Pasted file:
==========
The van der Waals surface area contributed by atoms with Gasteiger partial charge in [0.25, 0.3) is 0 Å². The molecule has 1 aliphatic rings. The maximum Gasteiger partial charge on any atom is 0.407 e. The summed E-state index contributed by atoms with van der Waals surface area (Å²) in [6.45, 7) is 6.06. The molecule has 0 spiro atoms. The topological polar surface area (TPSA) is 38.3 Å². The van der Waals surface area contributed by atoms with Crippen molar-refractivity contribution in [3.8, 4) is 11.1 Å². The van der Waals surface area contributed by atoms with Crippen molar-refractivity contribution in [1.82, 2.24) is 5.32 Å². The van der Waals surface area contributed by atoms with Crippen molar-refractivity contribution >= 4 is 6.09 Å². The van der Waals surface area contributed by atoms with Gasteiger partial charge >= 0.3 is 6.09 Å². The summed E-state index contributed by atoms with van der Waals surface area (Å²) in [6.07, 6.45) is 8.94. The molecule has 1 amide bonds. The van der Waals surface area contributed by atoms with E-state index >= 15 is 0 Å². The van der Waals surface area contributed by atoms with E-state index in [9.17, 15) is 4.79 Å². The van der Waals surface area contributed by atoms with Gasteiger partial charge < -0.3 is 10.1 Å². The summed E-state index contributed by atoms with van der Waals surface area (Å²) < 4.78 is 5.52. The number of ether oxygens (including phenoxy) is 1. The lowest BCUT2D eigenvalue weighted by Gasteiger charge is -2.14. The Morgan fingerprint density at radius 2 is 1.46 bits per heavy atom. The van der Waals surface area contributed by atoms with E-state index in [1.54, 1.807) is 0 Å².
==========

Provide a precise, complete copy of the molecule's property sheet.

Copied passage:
The van der Waals surface area contributed by atoms with Gasteiger partial charge in [0.25, 0.3) is 0 Å². The molecule has 1 aliphatic rings. The maximum Gasteiger partial charge on any atom is 0.407 e. The summed E-state index contributed by atoms with van der Waals surface area (Å²) in [6.45, 7) is 6.06. The molecule has 0 spiro atoms. The topological polar surface area (TPSA) is 38.3 Å². The van der Waals surface area contributed by atoms with Crippen molar-refractivity contribution in [3.8, 4) is 11.1 Å². The van der Waals surface area contributed by atoms with Crippen molar-refractivity contribution in [1.82, 2.24) is 5.32 Å². The van der Waals surface area contributed by atoms with Crippen molar-refractivity contribution >= 4 is 6.09 Å². The van der Waals surface area contributed by atoms with Gasteiger partial charge >= 0.3 is 6.09 Å². The summed E-state index contributed by atoms with van der Waals surface area (Å²) in [6.07, 6.45) is 8.94. The molecule has 1 amide bonds. The van der Waals surface area contributed by atoms with E-state index >= 15 is 0 Å². The van der Waals surface area contributed by atoms with E-state index in [9.17, 15) is 4.79 Å². The van der Waals surface area contributed by atoms with Gasteiger partial charge < -0.3 is 10.1 Å². The summed E-state index contributed by atoms with van der Waals surface area (Å²) < 4.78 is 5.52. The number of ether oxygens (including phenoxy) is 1. The lowest BCUT2D eigenvalue weighted by Gasteiger charge is -2.14. The Morgan fingerprint density at radius 2 is 1.46 bits per heavy atom. The van der Waals surface area contributed by atoms with E-state index in [1.54, 1.807) is 0 Å².